Clogged bureaucracies in many countries try to sort out bogus claims while handling a daunting number of new requests. As in the United States, officials and factions opposing restriction complicate efforts at border control. Some activists, notably “rescue ships” in the Mediterranean, seek to promote the foreign influx.

In 2015, about one million “refugees,” carrying no identification papers and without visas, boldly crossed Europe’s southeastern borders as might an invading army. Some were middle-class strivers, looking for opportunities not available in the lands that spawned them. Some were genuine refugees. Others were adventurers, on the run, avoiding conscription, or jihadi. World media focused on the few women and children among them, declaring the incursion a humanitarian crisis, but the rush had the feel of Muslim hegira. “Europe’s response is madness,” Hungary’s prime minister Viktor Orbán said at the time, rendering himself a monster in the eyes of respectable European leadership.

Three years ago, Germany did not know who it was letting in, and it is uncertain who is living in there now. Too trusting in accepting asylum applicants’ made-up backstories, Germany contains an estimated new 1.6 million guests and residents. Migrants routinely appeal asylum rejections to prevent deportation. Swamped by applications, Germany’s Office for Migration and Refugees and its local branches is painfully slow in deciding cases. How many more have entered via family reunification rules is unknown, since the German government conceals the numbers. Many tax-paying Germans feel their trust and good will is being gamed and threatened. (Additionally, longstanding experience with Turkish immigration is at best mixed.)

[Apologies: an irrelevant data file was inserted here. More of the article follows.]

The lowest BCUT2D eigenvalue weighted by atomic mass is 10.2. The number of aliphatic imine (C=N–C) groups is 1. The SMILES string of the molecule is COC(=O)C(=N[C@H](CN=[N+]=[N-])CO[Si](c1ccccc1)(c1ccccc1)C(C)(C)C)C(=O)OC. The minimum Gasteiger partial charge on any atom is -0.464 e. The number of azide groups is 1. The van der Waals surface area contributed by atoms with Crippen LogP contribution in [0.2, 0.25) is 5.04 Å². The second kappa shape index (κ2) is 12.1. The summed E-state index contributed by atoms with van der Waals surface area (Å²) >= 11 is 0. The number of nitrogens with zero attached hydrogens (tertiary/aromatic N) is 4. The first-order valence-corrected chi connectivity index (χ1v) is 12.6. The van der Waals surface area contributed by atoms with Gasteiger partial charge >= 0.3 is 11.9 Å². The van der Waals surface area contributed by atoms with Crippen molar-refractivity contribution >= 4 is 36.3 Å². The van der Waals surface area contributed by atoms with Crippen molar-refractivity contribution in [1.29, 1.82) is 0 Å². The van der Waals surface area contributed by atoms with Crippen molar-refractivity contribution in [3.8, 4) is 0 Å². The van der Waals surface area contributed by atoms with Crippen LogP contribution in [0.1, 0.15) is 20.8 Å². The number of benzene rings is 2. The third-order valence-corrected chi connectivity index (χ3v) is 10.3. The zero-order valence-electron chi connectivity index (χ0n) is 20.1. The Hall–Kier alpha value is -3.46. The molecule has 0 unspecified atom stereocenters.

Migrants fill jobs Europeans don’t want to do, like tending to old people in nursing homes, driving taxis, or cleaning streets. Many are unemployed. The number of foreigners in Germany on the full dole has risen from an estimated 200,000 to one million since 2015. While living off the state, not just in Germany, the new neighbors from the Mideast and Africa might keep to themselves. They see themselves on the right side of history. Folding into the cultural fabric of Europe is not part of their plan, and much of that fabric they might abhor or wish to overturn. They don’t plan to leave or go home soon. There might be no “home” to go to.

A growing number of European voters have tired of multicultural concessions. Bavaria wants crosses in schools and public buildings. “Parallel societies, political Islam and radicalization have no place in our country,” said Austrian chancellor Sebastian Kurz, closing mosques and kicking out belligerent imams. Also rejecting parallel cultures, Denmark is adopting strong integrationist measures, trying to force migrant children to acculturate to Danish standards. Defending borders and national integrity, Hungary’s foreign minister recently faced down on air a deeply hostile BBC interviewer seeking to humiliate the exclusionist view.

Italy too is in flux, having no clue what to do with its sub-Saharan African immigrants. Last month, the no-apologies restrictionist Matteo Salvini—Italy’s interior minister and a rising political star—turned away the Aquarius migrant ship and vowed no more boat arrivals from Africa. Salvini’s motto, “Italy First,” reflects his in-your-face Trumpismo.

During the last four years, an estimated 600,000 Africans have entered Italy uninvited, assisted by open-borders transporters. They come, destitute and semi-literate, from vast urban slums with no sanitation and barely electrified villages. And as everyone knows, there are hundreds of millions more back home, some of whom are surely itching to migrate. Europe’s great unthinkable is the prospect of uncontrolled African migration “almost too overwhelming to contemplate,” says a world-traveled London banker.

Facing porous borders and its own immigrant tide, Americans should hope that hardheaded realists in Berlin and Brussels—and their colleagues in Washington D.C.—are developing strategies to contain future migrations. They can be sure that shrewd observers in Moscow and Beijing are watching intently these ongoing tests of Western resolve, now playing out on two different continents.

Gilbert T. Sewall is co-author of After Hiroshima: The United States Since 1945 and editor of The Eighties: A Reader.